James A. Chapman

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James A. Chapman
Born James Allen Chapman
April 3, 1881
Ellis County, Texas
Died September 22, 1966
Tulsa, Oklahoma
Nationality United States
Occupation Businessman
Known for Oilman, philanthropist, rancher

James A. Chapman (April 3, 1881 – September 22, 1966) was a businessman and philanthropist closely associated with Tulsa, Oklahoma. He was nephew, son-in-law and business partner to Robert M. McFarlin.

Business career[edit]

James A. Chapman was born April 3, 1881 to Phillip and Roxana Chapman in Ellis County, Texas. He moved to Holdenville, Oklahoma in 1901. He was a co-founder of first Holdenville Oil and Gas Company, then McMan Oil Company, and finally McMan Oil and Gas Company with his uncle and father-in-law Robert M. McFarlin. The companies participated in the exploitation of the Glenn Pool and Cushing oil fields of Oklahoma in the early 20th century. The McMan Oil Company was sold to the Magnolia Petroleum Company for $39,000,000 in 1916, and the McMan Oil and Gas Company was sold to the Standard Oil (Indiana) subsidiary Dixie Oil for $20 million in 1930.[1][2]


Chapman married Leta McFarlin (1889 - 1974) in 1908, and moved to Tulsa in 1912. They had a son, H. Allen Chapman (1919 - 1979), who was born in Colorado in 1919.[3][4] Harry, who owned Chapman Exploration, Inc. and a controlling interest in the National Bank of Commerce in Tulsa, married Mary Kathryn Lancaster, who had been a nurse before the marriage, in 1960.[5]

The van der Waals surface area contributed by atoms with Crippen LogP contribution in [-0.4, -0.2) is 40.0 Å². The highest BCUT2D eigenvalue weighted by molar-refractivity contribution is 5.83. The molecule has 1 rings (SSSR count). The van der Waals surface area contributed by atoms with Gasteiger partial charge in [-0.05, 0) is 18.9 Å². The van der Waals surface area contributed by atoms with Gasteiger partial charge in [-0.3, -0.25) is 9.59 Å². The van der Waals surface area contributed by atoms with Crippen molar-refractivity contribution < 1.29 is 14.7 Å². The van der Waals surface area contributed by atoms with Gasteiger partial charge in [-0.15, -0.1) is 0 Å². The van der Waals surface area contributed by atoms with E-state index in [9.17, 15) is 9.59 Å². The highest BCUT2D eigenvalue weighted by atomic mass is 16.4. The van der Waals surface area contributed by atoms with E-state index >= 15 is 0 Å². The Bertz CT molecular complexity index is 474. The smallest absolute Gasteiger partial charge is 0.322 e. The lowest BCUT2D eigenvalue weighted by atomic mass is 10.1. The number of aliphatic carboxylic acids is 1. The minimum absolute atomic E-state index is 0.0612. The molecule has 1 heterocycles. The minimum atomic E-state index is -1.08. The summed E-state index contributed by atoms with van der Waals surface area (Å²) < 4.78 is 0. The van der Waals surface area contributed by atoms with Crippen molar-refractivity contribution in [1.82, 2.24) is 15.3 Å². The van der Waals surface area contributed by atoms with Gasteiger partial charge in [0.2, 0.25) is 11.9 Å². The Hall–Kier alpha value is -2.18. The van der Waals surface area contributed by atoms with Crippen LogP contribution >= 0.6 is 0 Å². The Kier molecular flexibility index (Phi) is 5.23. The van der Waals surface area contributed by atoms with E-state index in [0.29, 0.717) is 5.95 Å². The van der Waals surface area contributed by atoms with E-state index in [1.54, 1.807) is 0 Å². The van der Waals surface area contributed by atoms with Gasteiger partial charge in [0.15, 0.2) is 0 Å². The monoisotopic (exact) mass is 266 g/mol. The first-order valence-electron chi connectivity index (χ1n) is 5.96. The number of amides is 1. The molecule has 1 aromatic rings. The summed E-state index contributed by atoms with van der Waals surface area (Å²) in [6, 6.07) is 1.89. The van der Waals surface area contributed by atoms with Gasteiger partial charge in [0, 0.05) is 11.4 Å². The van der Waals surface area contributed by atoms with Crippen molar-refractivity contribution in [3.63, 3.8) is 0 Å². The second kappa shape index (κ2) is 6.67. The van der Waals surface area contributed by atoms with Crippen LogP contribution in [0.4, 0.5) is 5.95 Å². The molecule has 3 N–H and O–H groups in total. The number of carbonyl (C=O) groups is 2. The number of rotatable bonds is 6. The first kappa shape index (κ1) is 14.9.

Chapman and his family used the resulting fortune to establish philanthropic trusts that fund charities in Oklahoma, Texas, and Arkansas. Funds are only distributed to the named beneficiaries of the trusts, which include institutions such as the University of Tulsa, Trinity University of San Antonio, Texas, John Brown University of Siloam Springs, Arkansas, and the Oklahoma Medical Research Foundation.[6] According to Internal Revenue Service Form 990 filings found at GuideStar[1], these trusts have reported well over one billion dollars in assets in recent years.

At the time of his death, James Chapman's estate was assessed to be worth $120 million.[2]

Chapman was also very fond of ranching and worked on the Chapman-Barnard Ranch in Osage County, Oklahoma for many years. He had long maintained that ranching, rather than business, was his first love.[2]


  1. ^ "McFarlin, Robert Martin (1866-1942)". Encyclopedia of Oklahoma History and Culture. Oklahoma Historical Society. Retrieved 2010-11-01. 
  2. ^ a b c {{cite web|url=http://digital.library.okstate.edu/encyclopedia/entries/C/CH006.html%7C title=Chapman, James Allen (1881-1966) | accessdate=2010-11-01 |publisher=Oklahoma Historical Society| work=Encyclopedia of Oklahoma History and Culture}}
  3. ^ "James A. Chapman." Find-A-Grave" Accessed November 11, 2016
  4. ^ [http://www.rsu.edu/news/2010/092010_chapmanplaza.asp Rogers State University, "RSU Names Baird Plaza for The Mary K. Chapman Foundation." September 20, 2010. Retrieved March 15, 2013.
  5. ^ "Mary Chapman, Tulsa philanthropist, dies." News on 6. May 20, 2002. Accessed November 11, 2016.
  6. ^ "Chapman Charitable Trusts". Rogers and Bell. Retrieved 2010-11-01.